I'm not going to tell you what you should do, but rather what I would do if in your shoes, and I've been in your shoes.

A few years ago I faced a similar situation with one of my dogs. We'd been out of town on family business and trusted friends watched over our pets for the few days we were gone. Older male all of a sudden took no interest in his food. Not that he was a dog who lived to eat, but he enjoyed it nonetheless.

So I thought perhaps adding some wet food would whet his appetite, for a day or so yes, but only as a band aid effect.

Short story, after blood work and trials on antibiotics, there was no positive change. My husband and I decided it was time to set him free of his pain and misery.

Could we have financially afforded further testing and possible chemo if needed? Yes, however chemo is hard enough on a human who has the ability to comprehend what's going on, whereas a pet does not. That said, we'll never choose that path as we feel it's unfair.

To the nay-sayers, please no bashing on myself or the OP. My reply is for the OP, not to start any heated conversation. If you elect to criticize my reply, be warned you will be reported for violating TOS
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Old 07-09-2017, 12:15 PM
 
Location: Dallas
5,599 posts, read 4,905,054 times
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Thank you all for taking the time to respond.

Update: yesterday I boiled some chicken and gave her broth and chicken meat, which she eagerly ate - breakfast and supper. However, there were two huge diarrhea messes during the night, so it may have been too much after not eating for so long.

This morning I gave her clear chicken broth, which she lapped up. I'll try it again later and see how she tolerates it.
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Old 07-09-2017, 10:16 PM
 
Location: Minnesota
2,027 posts, read 827,452 times
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I'm so happy for you. Sounds like there was a bit of a turnaround. That's good news. Maybe he just got into something he shouldn't have..
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Old 07-10-2017, 07:57 AM
 
Location: My beloved Bluegrass
14,655 posts, read 10,555,678 times
Reputation: 19791
Quote:
Originally Posted by StarlaJane View Post
WOW. I can't believe that you are telling me to climb down from my lofty perch. Your post reeks of self-righteousness and it is also a personal attack; you're a mod, you should know better.

I volunteer at a no-kill shelter so I take serious offense to the idea that bringing a pet to a shelter is "abandonment." There are many people who bring their pets to shelters when they can no longer care for them, and many of those animals are adopted by new, loving caregivers (myself included). If you shame people by using words like "abandonment," then you run the risk of encouraging people to euthanize their pets when they can no longer care for them.
Those are the very words used by shelter workers, including at no-kill shelters, use all the time privately and publicly when someone drops off their elderly/older dog when they feel they can no longer afford the medical care of their pet. There are scathing, lecturing blog posts, forum posts, and "open letters" by some shelter worker or foster parent all over the internet, often complete with pictures, lamenting that they gave love and comfort to the poor, sick "abandoned" dog while he was put down because he was deserted by his heartless scum of an owner who got rid of him in the hour of his greatest need because he became inconvenient or expensive. The words "doing the right thing for your best friend" in some format are usually added in there somewhere.

I too volunteer at a no-kill shelter. These facilities don't have infinite capacity, it may not be true at the one you volunteer in, but most turn away more animals than they take in. Many have ended up resorting to installing cameras to prevent unauthorized drop offs. Plus, the term "no-kill" is not quite accurate. What they mean is they won't euthanize a healthy adoptable dog. Again, maybe not the one you volunteer at, but at the ones I know of most will have a vet who decides which dogs do need to be humanely euthanized because of health or aggression.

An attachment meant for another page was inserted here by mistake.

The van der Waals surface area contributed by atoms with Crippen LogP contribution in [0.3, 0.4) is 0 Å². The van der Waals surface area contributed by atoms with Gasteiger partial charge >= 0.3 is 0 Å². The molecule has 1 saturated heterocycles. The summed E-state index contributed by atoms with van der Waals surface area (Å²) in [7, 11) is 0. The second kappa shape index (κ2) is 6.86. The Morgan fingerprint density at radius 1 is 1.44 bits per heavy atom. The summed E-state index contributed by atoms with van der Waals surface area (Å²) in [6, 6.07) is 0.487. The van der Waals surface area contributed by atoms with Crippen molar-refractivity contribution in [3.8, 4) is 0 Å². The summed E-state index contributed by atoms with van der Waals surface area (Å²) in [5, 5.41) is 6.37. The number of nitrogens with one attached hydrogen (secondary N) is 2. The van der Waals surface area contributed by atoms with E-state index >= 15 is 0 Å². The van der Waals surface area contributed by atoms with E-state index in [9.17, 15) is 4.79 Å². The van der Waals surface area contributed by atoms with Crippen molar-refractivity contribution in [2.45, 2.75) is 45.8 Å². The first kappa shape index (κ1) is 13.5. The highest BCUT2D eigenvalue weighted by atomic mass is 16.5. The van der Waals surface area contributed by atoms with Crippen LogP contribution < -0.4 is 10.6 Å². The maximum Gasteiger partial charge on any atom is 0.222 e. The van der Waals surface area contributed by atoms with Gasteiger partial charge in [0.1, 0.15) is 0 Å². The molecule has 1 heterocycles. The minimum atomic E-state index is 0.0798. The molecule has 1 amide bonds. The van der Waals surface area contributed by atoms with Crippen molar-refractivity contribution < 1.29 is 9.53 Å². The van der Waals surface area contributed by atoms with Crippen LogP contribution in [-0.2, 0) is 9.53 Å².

We have a program in our area, which I contribute to, that provides grants for owners who can't afford their pet's needed non-standard medical care. It's a great program and I wish we saw more of this instead of people being forced to hand their beloved pet over to organizations. However, I do want to point out, those grants aren't given unless the dog can recover.

Quote:
Originally Posted by StarlaJane View Post
Are you honestly saying that death is better than rehoming when someone cannot provide their dog with the appropriate medical care??!!
No, but I am saying that they are better off being euthanized with their loving owner there to comfort them than stuck in a kennel with a bunch of other stressed out dogs surrounding them until the workers figure out whether they can be helped and then euthanized. Which, in reality, is the scenario that happens more often than not. And, if they are taken to the regular animal shelter that is practically guaranteed to happen.

Quote:
Originally Posted by StarlaJane View Post
You have absolutely no idea how long this dog has left; you don't know the age or the breed of the dog nor do any of us know for sure what is going on with the dog medically.
No, I don't but the OP, who clearly loves and cares about the dog and has been spending money they are struggling to afford, does know more about those things than anyone else responding. They are helplessly watching their dog suffer and trying to figure out the best course of action, and that is a very painful situation. The last thing they want to hear is that they should hand their dog over to strangers and hope they get taken care of.

Quote:
Originally Posted by StarlaJane View Post
The OP stated that she did not have the financial resources to give the dog the care that she needs; she can't afford the x-rays that the vet prescribed nor any hospital stays.

So, yeah, I think she should bring the dog to a shelter where it can get the medical care it needs either from the shelter or from someone who can afford it.
There are times when too much is done to increase the dog's life by a couple of months. Some vets do try to presuade owners into doing expensive treatments that are nothing more than just doing it for the sake of doing it and are of speculative value. I adopt older dogs, if I have ever regretted my timing in sending the dog across the rainbow bridge it has been that I waited too long and therefore allowed the dog to suffer too long.

As I said, they needed to let the antibiotics run their course before any decisions where made, and it looks thankfully like the dog has turned a corner. So this situation is resolved, and in the best way possible.